Coconuts and Boerewors Wellington
Where do unused languages go, why do they get lost, and should we care?
If you haven’t read Coconut yet, you should try it. It’s a powerful book, poignant and pervaded with sadness, but also fantastically hilarious in parts. It’s about loss of heritage, language loss, and the desire to fit into a culture viewed as superior. In this case, it’s about learning to be white, and leaving your black traditions, including your language, sePedi, this time, behind forever.
Here’s one of the passages that got me thinking:
“Where does an unused language go? Is it packed away in an old crumbly cereal box along with a misplaced tomato, your old locker code, first telephone number and the location of your budgie’s grave, and then shoved into the dusty garage space of our brain? Or is it blown up or deleted or is it shredded up into a gazillion fragments or degenerated or decomposed into a nasty smell and excreted out of your body?”
(Coconut by Kopano Matlwa, Jacana Media, 2007)
While the novel concerns the phenomenon of black people aspiring to white English culture, the book really struck a chord with me, white and Afrikaans as I am. You might find that strange, even thinking that I’m the last person in the world who should identify with Ofilwe, the main character in Part 1. What gives me the right, you might ask. But the truth is, for most of my life I, too, have been – to put it in the colourful turn of phrase my linguistic heritage allows – living wydsbeen between two cultures.
Being raised in an Afrikaans home but educated in English means that I think in English some of the time, and in Afrikaans at other times. I pray – when I do – in English. But I still speak Afrikaans to most cats. They respond well to names like “maatjie” and “goggo”, and phrases like “die kle-e-einste ou kietergog”, and these aren’t things one can really translate.
And when Afrikaans metaphors and turns of phrase crop up in my mind, I write in Afrikaans. (Look out for “Geld Wat Brand” in this year’s Maskew Miller anthology for schools, Sussie Veer is Dood en Ander Verhale and “Man Alleen” in the forthcoming issue of New Contrast.)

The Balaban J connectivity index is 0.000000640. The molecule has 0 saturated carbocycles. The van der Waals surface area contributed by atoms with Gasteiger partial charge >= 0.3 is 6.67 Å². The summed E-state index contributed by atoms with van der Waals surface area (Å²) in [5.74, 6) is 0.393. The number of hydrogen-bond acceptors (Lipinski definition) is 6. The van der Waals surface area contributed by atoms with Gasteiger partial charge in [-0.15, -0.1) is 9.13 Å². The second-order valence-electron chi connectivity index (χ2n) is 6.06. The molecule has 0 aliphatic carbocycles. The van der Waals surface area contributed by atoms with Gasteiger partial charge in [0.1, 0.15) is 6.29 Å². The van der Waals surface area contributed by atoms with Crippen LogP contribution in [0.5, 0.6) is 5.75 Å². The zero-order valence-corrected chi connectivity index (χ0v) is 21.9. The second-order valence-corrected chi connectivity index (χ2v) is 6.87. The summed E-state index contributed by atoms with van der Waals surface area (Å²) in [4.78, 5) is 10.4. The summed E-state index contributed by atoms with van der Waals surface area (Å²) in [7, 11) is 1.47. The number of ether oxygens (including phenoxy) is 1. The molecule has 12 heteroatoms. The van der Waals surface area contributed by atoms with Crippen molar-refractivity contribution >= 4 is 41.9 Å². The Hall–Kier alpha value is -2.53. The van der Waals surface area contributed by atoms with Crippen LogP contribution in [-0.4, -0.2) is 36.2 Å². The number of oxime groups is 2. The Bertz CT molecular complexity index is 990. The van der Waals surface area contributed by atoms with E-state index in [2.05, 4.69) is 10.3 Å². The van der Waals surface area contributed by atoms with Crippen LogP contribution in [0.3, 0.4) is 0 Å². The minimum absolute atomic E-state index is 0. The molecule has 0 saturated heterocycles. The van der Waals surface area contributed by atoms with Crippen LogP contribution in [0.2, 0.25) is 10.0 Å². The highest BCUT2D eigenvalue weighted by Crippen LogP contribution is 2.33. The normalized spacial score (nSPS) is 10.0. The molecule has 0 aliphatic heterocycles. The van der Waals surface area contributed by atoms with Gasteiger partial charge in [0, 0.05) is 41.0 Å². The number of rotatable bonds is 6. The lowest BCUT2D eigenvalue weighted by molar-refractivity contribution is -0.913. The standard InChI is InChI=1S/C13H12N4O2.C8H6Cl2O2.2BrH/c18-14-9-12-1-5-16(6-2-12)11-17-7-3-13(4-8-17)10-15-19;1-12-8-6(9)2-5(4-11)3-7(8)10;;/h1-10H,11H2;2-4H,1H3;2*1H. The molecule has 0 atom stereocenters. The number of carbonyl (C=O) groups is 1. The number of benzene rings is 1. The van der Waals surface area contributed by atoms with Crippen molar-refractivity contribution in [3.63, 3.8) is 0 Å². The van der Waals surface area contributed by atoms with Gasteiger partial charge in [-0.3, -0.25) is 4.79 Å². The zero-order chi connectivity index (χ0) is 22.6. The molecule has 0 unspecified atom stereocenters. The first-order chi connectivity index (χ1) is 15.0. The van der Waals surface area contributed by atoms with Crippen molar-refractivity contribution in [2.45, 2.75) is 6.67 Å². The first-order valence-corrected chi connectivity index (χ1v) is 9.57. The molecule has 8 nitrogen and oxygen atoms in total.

Bilingual vs monolingual
Unlike the unfortunate character in Coconut, the bilingual experience has, I believe, enriched me. But there’s the thing – the word I just used – bilingual. Not monolingual. No enforced shift. So it was enriching, because I was never expected to leave anything behind. However, things are never that straightforward …
In any case, unlike the generation of black children being raised in the mists of some Anglo-American dream, I count myself lucky. My parents are both proud of their language, and there was never any attempt to suppress it. I love Afrikaans for its rich vocabulary, and for the very specific tone of voice I achieve when I write fiction in it, and for words like “vuurvreter” and “krotbuurt” (sounds like what it is) and “Pikgitiena” (the name some clever translator invented for Sootica, the sister of Gobbolino, the witch’s cat).
Tension: Home vs the outside world
But, as I’ve mentioned before, it’s complicated. For all the love and pride, there’s also the harsh criticism and prejudice that have made me want to hide my roots at times. And that’s a sad thing, as much for me as for Ofilwe or anyone else trying to deny their heritage. The problem was never my family. Nobody was looking to “try for English”, or aspire to leaving Afrikaans behind. The problem was the outside world.
So, why might one feel embarrassed about being Afrikaans, apart from the taint of apartheid, that damned spot that just won’t out? One problem is that stereotypes continue to capture the imagination, as ever. Afrikaans people are all illiterate racists who walk around with combs in their socks, lie under cars all weekend, and think Shakespeare is a traditional weapon to be outlawed, right?